Vice versa, if you switch off the magnetic field, the magnet can relax. Its spins can choose random directions, and the magnetic entropy is increased. At the same time, the lattice entropy is lowered, meaning that the material becomes cold. By mechanically connecting the magnet to a quantum device, you can cool it to extremely low temperatures, which can be easily automated and operated even by laypeople.

Thereby, we avoid having to handle cryogenic gases, like liquid helium, which is quite cumbersome and also expensive. Typically, you would need helium-3, which is not present in nature but produced in a nuclear decay process, which makes it rare and expensive and poses a threat to the sovereignty of quantum technologies. Our magnetic coolers don’t require such expensive resources.

Currently, superconducting qubits, ion traps, and neutral atoms are frontrunners—probably in that order—and we’re trying to serve all these technologies with our coolers. Our cooling technology is agnostic and can also serve other purposes besides quantum computing, e.g., quantum sensing. As quantum technologies mature and get by with more relaxed cooling requirements, this will lead to better scalability.  

How Did You Evaluate Your Startup Idea?

We did several PoC projects, continuous market research, and wrote a business plan, which got checked by coaches, e.g., from UnternehmerTUM as well as the popular Munich business plan competition. We eventually founded the company in 2018 after closing our first deal with a paying customer,  which was a great validation of the commercial interest in our technology.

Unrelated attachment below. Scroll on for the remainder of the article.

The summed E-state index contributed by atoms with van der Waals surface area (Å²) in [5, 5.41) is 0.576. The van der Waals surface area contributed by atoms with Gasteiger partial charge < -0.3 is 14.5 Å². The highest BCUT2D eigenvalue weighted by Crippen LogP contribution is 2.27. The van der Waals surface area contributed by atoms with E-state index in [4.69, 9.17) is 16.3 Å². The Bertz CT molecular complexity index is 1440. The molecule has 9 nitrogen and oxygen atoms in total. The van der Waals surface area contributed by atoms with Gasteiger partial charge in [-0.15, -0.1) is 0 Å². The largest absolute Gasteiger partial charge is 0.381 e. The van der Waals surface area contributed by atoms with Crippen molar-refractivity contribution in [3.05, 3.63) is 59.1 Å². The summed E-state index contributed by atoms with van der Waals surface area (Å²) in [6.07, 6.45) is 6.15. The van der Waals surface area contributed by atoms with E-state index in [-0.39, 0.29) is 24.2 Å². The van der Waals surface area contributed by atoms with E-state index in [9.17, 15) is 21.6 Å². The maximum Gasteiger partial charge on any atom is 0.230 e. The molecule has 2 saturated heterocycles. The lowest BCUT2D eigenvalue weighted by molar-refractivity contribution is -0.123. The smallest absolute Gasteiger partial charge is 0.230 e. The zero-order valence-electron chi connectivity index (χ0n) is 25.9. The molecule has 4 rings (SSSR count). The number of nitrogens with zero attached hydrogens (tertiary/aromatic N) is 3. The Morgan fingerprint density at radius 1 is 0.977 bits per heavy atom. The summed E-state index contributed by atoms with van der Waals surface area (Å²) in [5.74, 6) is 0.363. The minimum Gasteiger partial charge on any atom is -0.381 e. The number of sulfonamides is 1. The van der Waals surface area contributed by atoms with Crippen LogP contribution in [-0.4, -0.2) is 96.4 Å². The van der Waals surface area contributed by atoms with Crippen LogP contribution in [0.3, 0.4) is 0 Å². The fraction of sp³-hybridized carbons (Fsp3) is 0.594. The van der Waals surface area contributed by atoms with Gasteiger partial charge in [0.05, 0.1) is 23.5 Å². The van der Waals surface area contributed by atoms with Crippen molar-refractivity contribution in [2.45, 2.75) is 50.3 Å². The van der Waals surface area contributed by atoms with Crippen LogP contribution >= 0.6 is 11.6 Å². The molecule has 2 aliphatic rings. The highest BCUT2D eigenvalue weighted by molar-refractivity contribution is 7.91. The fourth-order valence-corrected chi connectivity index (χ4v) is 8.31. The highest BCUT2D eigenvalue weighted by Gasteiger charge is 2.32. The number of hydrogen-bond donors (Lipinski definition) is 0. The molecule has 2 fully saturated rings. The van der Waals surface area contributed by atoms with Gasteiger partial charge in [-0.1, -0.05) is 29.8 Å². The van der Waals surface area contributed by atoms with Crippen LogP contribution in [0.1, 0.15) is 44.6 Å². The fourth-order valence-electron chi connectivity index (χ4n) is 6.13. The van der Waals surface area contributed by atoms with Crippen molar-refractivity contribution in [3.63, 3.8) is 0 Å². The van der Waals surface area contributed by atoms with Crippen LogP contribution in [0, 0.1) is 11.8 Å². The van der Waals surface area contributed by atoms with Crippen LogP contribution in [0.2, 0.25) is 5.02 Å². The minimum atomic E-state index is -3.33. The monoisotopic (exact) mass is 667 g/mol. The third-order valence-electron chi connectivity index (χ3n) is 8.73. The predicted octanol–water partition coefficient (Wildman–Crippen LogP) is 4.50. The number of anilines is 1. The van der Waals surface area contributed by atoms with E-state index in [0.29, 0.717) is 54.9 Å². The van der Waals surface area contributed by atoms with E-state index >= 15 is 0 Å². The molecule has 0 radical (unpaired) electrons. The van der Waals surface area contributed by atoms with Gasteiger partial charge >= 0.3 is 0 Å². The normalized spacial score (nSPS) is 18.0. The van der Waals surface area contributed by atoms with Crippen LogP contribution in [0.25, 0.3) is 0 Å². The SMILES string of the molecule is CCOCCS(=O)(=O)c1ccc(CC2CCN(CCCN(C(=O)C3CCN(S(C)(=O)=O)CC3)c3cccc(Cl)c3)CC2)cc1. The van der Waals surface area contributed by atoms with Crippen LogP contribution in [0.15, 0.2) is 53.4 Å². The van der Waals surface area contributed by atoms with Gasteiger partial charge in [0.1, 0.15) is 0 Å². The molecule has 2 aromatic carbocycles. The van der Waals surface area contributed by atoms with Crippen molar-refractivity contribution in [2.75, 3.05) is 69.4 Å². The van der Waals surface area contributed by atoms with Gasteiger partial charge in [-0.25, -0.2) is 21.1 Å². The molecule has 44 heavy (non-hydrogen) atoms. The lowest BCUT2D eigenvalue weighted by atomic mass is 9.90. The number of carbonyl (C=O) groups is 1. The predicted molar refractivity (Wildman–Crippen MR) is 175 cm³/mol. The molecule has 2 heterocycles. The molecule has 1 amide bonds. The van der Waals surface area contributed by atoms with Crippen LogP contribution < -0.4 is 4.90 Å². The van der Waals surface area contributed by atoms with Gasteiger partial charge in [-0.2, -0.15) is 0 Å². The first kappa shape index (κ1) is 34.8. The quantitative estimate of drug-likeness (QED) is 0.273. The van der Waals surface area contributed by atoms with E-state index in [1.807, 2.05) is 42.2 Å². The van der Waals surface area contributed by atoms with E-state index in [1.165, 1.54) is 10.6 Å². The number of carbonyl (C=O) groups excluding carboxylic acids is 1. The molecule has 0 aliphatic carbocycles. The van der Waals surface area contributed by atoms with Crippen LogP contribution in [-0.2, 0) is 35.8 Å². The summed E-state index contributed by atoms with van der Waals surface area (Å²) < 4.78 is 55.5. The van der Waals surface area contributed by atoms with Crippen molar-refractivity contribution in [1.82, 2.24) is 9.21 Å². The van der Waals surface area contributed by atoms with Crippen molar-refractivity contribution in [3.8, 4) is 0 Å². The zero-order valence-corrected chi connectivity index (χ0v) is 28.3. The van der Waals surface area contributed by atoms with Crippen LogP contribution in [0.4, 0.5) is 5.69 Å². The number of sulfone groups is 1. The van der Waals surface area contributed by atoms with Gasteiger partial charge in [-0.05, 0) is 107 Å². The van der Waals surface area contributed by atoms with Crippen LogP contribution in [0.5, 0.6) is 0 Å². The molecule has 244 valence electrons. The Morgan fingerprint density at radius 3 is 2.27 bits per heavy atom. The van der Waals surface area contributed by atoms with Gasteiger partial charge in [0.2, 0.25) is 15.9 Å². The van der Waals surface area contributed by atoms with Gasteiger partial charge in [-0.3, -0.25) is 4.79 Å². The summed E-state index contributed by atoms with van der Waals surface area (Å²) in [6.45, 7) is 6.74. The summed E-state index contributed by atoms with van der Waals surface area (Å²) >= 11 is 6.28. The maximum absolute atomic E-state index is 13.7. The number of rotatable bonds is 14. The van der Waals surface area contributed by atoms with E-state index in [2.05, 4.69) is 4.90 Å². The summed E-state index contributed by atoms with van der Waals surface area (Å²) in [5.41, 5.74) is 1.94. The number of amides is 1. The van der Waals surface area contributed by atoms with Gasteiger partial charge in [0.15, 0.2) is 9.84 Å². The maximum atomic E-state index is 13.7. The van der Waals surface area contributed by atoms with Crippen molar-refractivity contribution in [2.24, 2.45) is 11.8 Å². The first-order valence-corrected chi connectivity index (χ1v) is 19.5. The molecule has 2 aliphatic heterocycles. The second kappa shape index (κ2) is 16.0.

Since then we have developed both products and services for customers in academia and industry, gathering feedback to develop the right offering. The timeline for quantum computing is hard to estimate, but the cool thing about our technology (pun intended) is that we don’t depend on any single quantum technology to succeed. We provide the picks and shovels for the gold miners, so we can get traction early on in the gold rush. And once one of our customers hits a vein of gold, we’ll scale with them to become the leading player for testing, quality assurance, and long-term operations for cooling quantum technologies. 

What Advice Would You Give Fellow Deep Tech Founders?

Every day it becomes more evident that building a great company is all about the team, not just great technology. Take enough time to find, motivate, develop, and retain the right talent. It becomes more difficult the larger your team grows, as you have less personal contact. But a functioning team and establishing a very good company culture are crucial. Often people have issues not related to the company, but you can make a big difference by still listening to their issues and finding a solution together. Just over a year ago, we also hired a people and culture manager, and it’s been a great decision.